New Law Bars Foreign Critics From Entering Israel

Israel's parliament has stepped up its battle against critics by passing a law Monday night that would bar entry to foreign activists who support an international boycott movement against the Jewish state. The measure drew fierce criticism even from Israelis who oppose their own country's occupation of the West Bank.

Pro-Israel Activists
Pro-settlement activists lay on the floor inside a synagogue during the second day of an operation by Israeli forces to evict settlers from the illegal outpost of Amona in the occupied West Bank, February 2, 2017. |

The new law targets any activist "who knowingly issues a public call to boycotting Israel that, given the content of the call and the circumstances in which it was issued, has a reasonable possibility of leading to the imposition of a boycott — if the issuer was aware of this possibility."

The ban is seen as a measure to contain the spreading influence of the Boycott, Divestment and Sanctions (BDS) movement which has gained thousands of supporters around the world. Its leaders claim to promote a nonviolent struggle for Palestinian independence by lobbying corporations, artists and academic institutions to sever ties with Israel.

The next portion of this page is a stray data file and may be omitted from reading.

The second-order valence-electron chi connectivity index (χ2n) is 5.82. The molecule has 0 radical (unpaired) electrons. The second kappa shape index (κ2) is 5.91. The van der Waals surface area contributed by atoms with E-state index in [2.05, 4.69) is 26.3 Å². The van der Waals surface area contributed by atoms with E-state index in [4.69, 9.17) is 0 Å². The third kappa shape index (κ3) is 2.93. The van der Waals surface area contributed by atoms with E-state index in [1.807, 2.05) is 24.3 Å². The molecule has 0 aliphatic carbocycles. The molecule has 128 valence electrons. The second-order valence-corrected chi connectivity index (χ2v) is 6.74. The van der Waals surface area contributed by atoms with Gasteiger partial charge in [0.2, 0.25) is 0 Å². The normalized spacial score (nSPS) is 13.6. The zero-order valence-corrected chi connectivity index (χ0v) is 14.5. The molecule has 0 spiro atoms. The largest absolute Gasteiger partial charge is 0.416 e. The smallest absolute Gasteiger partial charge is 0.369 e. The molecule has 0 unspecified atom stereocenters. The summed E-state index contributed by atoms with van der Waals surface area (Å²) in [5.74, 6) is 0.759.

But Israeli politicians contend that the campaign goes beyond fighting the occupation of Palestinian territories by seeking to delegitimize the Jewish state. Naftali Bennett, who leads the pro-settlement Jewish Home party, told New York Times that the law allows Israel to defend against those "who wish it harm."

The Foreign and Commonwealth Office updated its travel advisory that states the new law allowed authorities to "deny entry to foreign nationals who have publicly called for a boycott of Israel or who belong to an organization which has called for a boycott." It also warns that all arrivals at Tel Aviv's Ben Gurion Airport should expect lengthy questioning and searches that can result in a restricted visa or 10-year travel ban.

Oded Feller, head of the legal department at the Association for Civil Rights in Israel, told the Associated Press that travelers should expect questions about their Palestinian contacts and give over their Facebook account details so authorities can search for their friends list, communications, comments and event history.

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